Can I ask why you need to know? I/we may be able to help further.


    Hope this helps.
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    Expert Comment

    by:JonSh
    Connection to the internet is Physical, Layer 1 (phone wiring).
    DSL is a signalling protocol on top of that physical layer...it's arguably Physical or Datalink (1 or 2)....on an ethernet cable, it is equivalent to Winchester encoding or NRZi, which is arguably layer 1 or 2 (but most engineers refer to it as layer 2)....the rest of your "stack" is software and doresn't really matter, but the model used is OSI.

    Let's be very clear: The Open Systems Interconnect (OSI) stacked/layered Model is an ISO invention, just like it's cousin GOSIP is an invention of the government.  TCP/IP was not conceived of as a layered model, so to speak (altho it works and maps remarkably well to one).  It just made sense at the time (still does).  There is no officlal TCP layered model that I'm aware of.  If there is, what RFC is it?

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    by:stevemjp
    JonSh

    You are correct in what you say, however most people refer to it as the TCP/IP model.

    Refer to RFC 793. This is mainly to do with only TCP but may fill in some gaps.
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    Expert Comment

    by:stevemjp
    Or RFC 1180 may also help.
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    by:JonSh
    LOL.... Stevemjp, that's my point exactly....those RFCs (I know them well) don't indicate a full protocol or the mapping that would be used as a full layered model.  But yes, I take your point, TCP is considered an unofficial layered suite.

    BTW, folkses, TCP/IP is a 5 layer model, not 4 (if we use the unoffical definitions).  And it starts at the OSI layer 3, since it was written independant of actual hardware requirements (datalink/physical media).

    LOL...okay, so I admit to being cranky and nitpicking this am :)
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    Expert Comment

    by:JonSh
    let's also add RFC 1122 :)
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    Expert Comment

    by:stevemjp
    OK. LOL

    8}
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    Expert Comment

    by:stevemjp
    pdoriley,

    Any help here?
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    Author Comment

    by:pdoriley
    Yes helpful 4sure
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    Author Comment

    by:pdoriley
    Stevemjp, I want to know because I am trying to learning about TCP/IP  and it started teaching me about the OSI 7 model and I was thinking, what does this have to do with TCP/IP?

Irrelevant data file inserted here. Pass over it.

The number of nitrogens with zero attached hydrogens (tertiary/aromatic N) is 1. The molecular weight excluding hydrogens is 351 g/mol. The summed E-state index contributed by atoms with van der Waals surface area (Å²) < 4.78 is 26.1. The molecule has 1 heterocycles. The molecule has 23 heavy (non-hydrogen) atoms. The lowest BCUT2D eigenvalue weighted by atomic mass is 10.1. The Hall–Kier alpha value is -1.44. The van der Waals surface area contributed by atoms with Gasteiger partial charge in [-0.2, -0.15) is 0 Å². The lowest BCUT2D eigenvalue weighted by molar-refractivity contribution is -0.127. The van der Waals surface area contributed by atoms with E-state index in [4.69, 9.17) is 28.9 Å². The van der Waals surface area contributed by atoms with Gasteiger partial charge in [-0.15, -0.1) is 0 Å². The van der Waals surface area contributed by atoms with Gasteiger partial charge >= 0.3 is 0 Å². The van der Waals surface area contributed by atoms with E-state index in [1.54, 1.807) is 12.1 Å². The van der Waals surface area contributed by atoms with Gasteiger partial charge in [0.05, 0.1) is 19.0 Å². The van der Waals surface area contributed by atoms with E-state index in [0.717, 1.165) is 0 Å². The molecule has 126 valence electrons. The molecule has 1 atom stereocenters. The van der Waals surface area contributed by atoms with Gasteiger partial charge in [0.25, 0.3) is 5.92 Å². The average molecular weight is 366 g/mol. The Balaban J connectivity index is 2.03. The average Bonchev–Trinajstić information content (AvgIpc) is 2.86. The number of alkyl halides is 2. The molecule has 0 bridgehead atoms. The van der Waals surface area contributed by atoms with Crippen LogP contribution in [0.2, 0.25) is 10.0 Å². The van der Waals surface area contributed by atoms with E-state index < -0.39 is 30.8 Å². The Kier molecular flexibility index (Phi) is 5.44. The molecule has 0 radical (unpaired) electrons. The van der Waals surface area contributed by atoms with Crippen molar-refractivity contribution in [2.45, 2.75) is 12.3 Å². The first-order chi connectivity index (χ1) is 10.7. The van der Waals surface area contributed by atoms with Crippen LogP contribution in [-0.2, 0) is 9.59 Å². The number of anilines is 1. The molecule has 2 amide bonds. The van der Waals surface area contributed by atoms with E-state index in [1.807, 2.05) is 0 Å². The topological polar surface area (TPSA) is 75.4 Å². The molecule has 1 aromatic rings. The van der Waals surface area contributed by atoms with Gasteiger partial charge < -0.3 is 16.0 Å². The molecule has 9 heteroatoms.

Then I was thinking, what does any of this have to do with my home computer?  

    I just want to know how all this relates to my own PC on the internet, thats all.
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    Expert Comment

    by:JonSh
    pdoriley,

    On your Home PC:

    Layer 1 = Physical = Phone Wiring
    Layer 2 = Datalink/Signalling = ADSL
    Layer 2 = Datalink/Addressing = PPPoE Driver for your Modem (Windows)
    Layer 3 = Network = TCP Protocol Driver (Windows)
    Layer 4 = Transport = TCP Protocol Driver (Windows)
    Layer 5-7 = Local Formatting = Windows OS

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    Expert Comment

    by:stevemjp
    OSI 7 layer is the grandad of network models.

    Most others spawned from that.

    As such, to understand the terminology and functions of each layer of the stack, it is compared to the OSI model.

    This is why understanding the OSI comes first.

    Good luck.
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    Author Comment

    by:pdoriley
    Reg Comment from JonSh  Shouldn't Layer 3 read:

    Layer 3 = Network = IP Protocol Driver (Windows)  instead of Layer 3 = Network = TCP Protocol Driver (Windows)


    ?
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    Expert Comment

    by:JonSh
    Yeah, my apologies.  Well, sorta, anyway :)  I was referring to the Microsoft TCP stack (Protocol Driver) which starts at layer 3, as opposed to the actual TCP protocol (alongside UDP) which resides at layer 4 of this model.  In other words, Microsoft stuffs all these *protocols* into a software stack which starts at layer 3.

    LOL...or if we really want to be cranky, I could lie and say I meant ICMP :)